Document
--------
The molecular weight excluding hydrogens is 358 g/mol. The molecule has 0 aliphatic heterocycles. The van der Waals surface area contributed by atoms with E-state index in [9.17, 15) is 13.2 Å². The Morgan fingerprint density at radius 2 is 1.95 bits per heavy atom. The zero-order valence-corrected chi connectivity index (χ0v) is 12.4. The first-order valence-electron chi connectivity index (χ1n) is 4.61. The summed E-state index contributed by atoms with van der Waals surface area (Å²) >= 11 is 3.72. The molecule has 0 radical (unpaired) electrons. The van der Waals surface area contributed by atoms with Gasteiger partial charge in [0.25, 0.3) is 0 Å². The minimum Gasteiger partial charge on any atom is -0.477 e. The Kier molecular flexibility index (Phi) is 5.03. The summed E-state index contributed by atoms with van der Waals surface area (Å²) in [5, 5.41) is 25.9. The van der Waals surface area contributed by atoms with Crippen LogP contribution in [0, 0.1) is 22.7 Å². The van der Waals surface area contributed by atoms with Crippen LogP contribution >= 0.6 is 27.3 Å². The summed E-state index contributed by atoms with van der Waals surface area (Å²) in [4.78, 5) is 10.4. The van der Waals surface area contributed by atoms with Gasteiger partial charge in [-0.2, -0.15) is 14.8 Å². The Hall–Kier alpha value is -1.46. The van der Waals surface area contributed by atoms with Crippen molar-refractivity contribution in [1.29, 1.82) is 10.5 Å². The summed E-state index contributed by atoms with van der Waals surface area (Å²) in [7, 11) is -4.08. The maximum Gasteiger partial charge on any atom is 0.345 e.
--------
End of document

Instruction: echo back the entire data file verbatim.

The molecular weight excluding hydrogens is 358 g/mol. The molecule has 0 aliphatic heterocycles. The van der Waals surface area contributed by atoms with E-state index in [9.17, 15) is 13.2 Å². The Morgan fingerprint density at radius 2 is 1.95 bits per heavy atom. The zero-order valence-corrected chi connectivity index (χ0v) is 12.4. The first-order valence-electron chi connectivity index (χ1n) is 4.61. The summed E-state index contributed by atoms with van der Waals surface area (Å²) >= 11 is 3.72. The molecule has 0 radical (unpaired) electrons. The van der Waals surface area contributed by atoms with Gasteiger partial charge in [0.25, 0.3) is 0 Å². The minimum Gasteiger partial charge on any atom is -0.477 e. The Kier molecular flexibility index (Phi) is 5.03. The summed E-state index contributed by atoms with van der Waals surface area (Å²) in [5, 5.41) is 25.9. The van der Waals surface area contributed by atoms with Crippen LogP contribution in [0, 0.1) is 22.7 Å². The van der Waals surface area contributed by atoms with Crippen LogP contribution >= 0.6 is 27.3 Å². The summed E-state index contributed by atoms with van der Waals surface area (Å²) in [4.78, 5) is 10.4. The van der Waals surface area contributed by atoms with Gasteiger partial charge in [-0.2, -0.15) is 14.8 Å². The Hall–Kier alpha value is -1.46. The van der Waals surface area contributed by atoms with Crippen molar-refractivity contribution in [1.29, 1.82) is 10.5 Å². The summed E-state index contributed by atoms with van der Waals surface area (Å²) in [7, 11) is -4.08. The maximum Gasteiger partial charge on any atom is 0.345 e.